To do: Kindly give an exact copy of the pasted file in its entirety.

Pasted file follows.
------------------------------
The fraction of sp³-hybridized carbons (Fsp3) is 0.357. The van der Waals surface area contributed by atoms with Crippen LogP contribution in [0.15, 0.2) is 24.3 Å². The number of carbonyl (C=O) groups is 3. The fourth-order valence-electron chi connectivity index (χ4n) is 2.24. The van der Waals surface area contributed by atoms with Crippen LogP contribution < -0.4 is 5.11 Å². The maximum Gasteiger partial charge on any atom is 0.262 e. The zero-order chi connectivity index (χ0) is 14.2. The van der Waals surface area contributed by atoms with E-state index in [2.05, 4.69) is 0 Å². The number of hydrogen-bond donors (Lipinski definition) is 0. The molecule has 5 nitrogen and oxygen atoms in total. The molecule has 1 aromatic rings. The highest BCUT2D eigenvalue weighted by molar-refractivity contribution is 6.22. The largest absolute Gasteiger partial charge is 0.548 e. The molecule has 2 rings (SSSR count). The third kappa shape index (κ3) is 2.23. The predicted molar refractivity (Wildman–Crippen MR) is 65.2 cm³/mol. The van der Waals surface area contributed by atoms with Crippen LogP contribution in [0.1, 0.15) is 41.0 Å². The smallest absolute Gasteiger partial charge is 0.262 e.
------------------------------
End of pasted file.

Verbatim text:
The fraction of sp³-hybridized carbons (Fsp3) is 0.357. The van der Waals surface area contributed by atoms with Crippen LogP contribution in [0.15, 0.2) is 24.3 Å². The number of carbonyl (C=O) groups is 3. The fourth-order valence-electron chi connectivity index (χ4n) is 2.24. The van der Waals surface area contributed by atoms with Crippen LogP contribution < -0.4 is 5.11 Å². The maximum Gasteiger partial charge on any atom is 0.262 e. The zero-order chi connectivity index (χ0) is 14.2. The van der Waals surface area contributed by atoms with E-state index in [2.05, 4.69) is 0 Å². The number of hydrogen-bond donors (Lipinski definition) is 0. The molecule has 5 nitrogen and oxygen atoms in total. The molecule has 1 aromatic rings. The highest BCUT2D eigenvalue weighted by molar-refractivity contribution is 6.22. The largest absolute Gasteiger partial charge is 0.548 e. The molecule has 2 rings (SSSR count). The third kappa shape index (κ3) is 2.23. The predicted molar refractivity (Wildman–Crippen MR) is 65.2 cm³/mol. The van der Waals surface area contributed by atoms with Crippen LogP contribution in [0.1, 0.15) is 41.0 Å². The smallest absolute Gasteiger partial charge is 0.262 e.